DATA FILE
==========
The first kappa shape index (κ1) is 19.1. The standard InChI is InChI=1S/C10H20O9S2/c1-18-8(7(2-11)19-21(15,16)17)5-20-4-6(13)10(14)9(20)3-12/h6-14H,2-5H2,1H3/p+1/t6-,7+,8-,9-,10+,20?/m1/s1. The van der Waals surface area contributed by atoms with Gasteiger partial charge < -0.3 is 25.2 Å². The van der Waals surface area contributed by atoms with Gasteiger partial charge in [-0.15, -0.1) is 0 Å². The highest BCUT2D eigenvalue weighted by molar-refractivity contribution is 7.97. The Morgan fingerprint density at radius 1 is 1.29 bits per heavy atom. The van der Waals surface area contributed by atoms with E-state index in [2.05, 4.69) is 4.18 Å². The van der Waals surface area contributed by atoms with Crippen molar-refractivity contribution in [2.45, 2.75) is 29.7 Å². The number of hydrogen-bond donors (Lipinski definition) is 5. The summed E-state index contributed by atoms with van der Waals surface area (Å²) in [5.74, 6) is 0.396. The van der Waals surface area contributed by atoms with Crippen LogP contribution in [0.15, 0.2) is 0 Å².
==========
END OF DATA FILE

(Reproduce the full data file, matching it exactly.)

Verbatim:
The first kappa shape index (κ1) is 19.1. The standard InChI is InChI=1S/C10H20O9S2/c1-18-8(7(2-11)19-21(15,16)17)5-20-4-6(13)10(14)9(20)3-12/h6-14H,2-5H2,1H3/p+1/t6-,7+,8-,9-,10+,20?/m1/s1. The van der Waals surface area contributed by atoms with Gasteiger partial charge < -0.3 is 25.2 Å². The van der Waals surface area contributed by atoms with Gasteiger partial charge in [-0.15, -0.1) is 0 Å². The highest BCUT2D eigenvalue weighted by molar-refractivity contribution is 7.97. The Morgan fingerprint density at radius 1 is 1.29 bits per heavy atom. The van der Waals surface area contributed by atoms with E-state index in [2.05, 4.69) is 4.18 Å². The van der Waals surface area contributed by atoms with Crippen molar-refractivity contribution in [2.45, 2.75) is 29.7 Å². The number of hydrogen-bond donors (Lipinski definition) is 5. The summed E-state index contributed by atoms with van der Waals surface area (Å²) in [5.74, 6) is 0.396. The van der Waals surface area contributed by atoms with Crippen LogP contribution in [0.15, 0.2) is 0 Å².